Help Nathan Pierre

Nathan Pierre at his Upper Trou Macaque Road, Laventille home on April 5. - Photo by Roger Jacob
Nathan Pierre at his Upper Trou Macaque Road, Laventille home on April 5. - Photo by Roger Jacob

NATHAN Pierre, 32, is praying for a miracle.

An unlucky accidental victim of a shooting in December 2023, he has been left paralysed and unable to afford a wheelchair.

Every time he needs to leave his house – accessible only by means of a steep dirt track – he must enlist the help of neighbours.

A potential witness in the shooting, which left two people dead and for which a policeman has since been charged, he is not sure what to expect.

His nights are sleepless. He is in constant pain.

“This mash up my life,” the former plumber told this newspaper last week. “I was always at it, working, because I had my family to see about. Now, I can’t.”

Mr Pierre is pleading for help from the public. But he should not have to.

The Trou Macaque resident’s case highlights the glaring failures of the police, the state-run social safety net, government ministries, individual MPs and local government councillors to provide, in a timely manner, the most basic care.

With its eerie echoes of the case of Ryan Rampersad, a Sea Lots resident left paralysed after an incident also involving a police officer in 2013, this matter is also a sign that state entities are not improving when it comes to serving the people.

In fact, because of rising levels of crime, more people like Mr Pierre are becoming collateral damage and slipping through the cracks.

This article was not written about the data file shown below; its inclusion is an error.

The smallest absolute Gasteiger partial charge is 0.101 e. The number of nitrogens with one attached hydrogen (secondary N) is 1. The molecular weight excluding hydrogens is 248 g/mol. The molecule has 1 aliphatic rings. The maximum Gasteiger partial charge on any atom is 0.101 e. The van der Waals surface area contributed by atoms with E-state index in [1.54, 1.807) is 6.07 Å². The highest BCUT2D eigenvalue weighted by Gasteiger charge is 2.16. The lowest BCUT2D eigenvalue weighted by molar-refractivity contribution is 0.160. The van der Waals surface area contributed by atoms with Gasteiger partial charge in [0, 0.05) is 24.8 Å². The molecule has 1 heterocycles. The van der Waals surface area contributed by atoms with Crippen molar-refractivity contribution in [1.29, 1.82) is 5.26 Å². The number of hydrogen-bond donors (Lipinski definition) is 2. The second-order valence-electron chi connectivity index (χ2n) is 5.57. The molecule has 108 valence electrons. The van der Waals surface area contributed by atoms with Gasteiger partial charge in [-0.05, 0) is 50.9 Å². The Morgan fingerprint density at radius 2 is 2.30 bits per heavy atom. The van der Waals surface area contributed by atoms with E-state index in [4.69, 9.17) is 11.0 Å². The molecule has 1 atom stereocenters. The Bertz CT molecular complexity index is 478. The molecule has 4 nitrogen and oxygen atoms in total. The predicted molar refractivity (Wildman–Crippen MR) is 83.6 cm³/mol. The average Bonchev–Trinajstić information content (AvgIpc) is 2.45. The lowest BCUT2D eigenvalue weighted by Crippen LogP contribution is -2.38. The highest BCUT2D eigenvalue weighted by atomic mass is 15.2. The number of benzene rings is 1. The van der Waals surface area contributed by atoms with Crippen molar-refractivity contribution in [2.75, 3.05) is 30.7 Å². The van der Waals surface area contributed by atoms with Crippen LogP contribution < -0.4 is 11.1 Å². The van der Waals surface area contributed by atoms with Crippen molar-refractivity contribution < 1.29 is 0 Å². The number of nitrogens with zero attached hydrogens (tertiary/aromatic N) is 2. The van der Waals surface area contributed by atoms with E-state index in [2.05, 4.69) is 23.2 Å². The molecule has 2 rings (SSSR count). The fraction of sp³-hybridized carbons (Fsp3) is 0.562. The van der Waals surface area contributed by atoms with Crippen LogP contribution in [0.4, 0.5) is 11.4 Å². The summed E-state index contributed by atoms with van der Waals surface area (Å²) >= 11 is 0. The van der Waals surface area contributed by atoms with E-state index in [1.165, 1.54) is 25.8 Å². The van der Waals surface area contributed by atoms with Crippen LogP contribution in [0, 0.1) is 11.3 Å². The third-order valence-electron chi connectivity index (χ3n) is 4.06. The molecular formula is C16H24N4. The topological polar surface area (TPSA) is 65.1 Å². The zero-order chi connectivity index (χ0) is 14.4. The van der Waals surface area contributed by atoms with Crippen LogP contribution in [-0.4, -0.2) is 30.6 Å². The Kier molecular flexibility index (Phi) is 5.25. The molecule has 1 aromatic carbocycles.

Officials, citing economic constraints or fearing the opening of floodgates, often claim to be unable to intervene in each and every case.

But Mr Pierre’s story plainly merits special intervention.

A week before Christmas, he was minding his own business, shopping for a bed for his stepdaughter when his life, while not taken, was upended. At the wrong place at the wrong time, he saw a group of people in the carpark arguing, but ignored them and moved on. Moments later, there were several gunshots, after which he could no longer walk.

The next day, doctors told him he would never walk again.

Sadly, this could have been any citizen of this country.

The police Victim and Witness Support Unit has reportedly not followed up on an offer to help Mr Pierre access therapy. His application for a disability grant in January is still pending. Some political operatives have sent hampers but told him – without irony – to approach the Self-Help Commission. The Housing Development Corporation, with an ostensible mandate to assist the vulnerable, is probably too overburdened or simply unable legally to intervene.

In a country with billions in oil and gas revenue, none of this should be.

It should not take a miracle for Mr Pierre to get the help he needs.


"Help Nathan Pierre"

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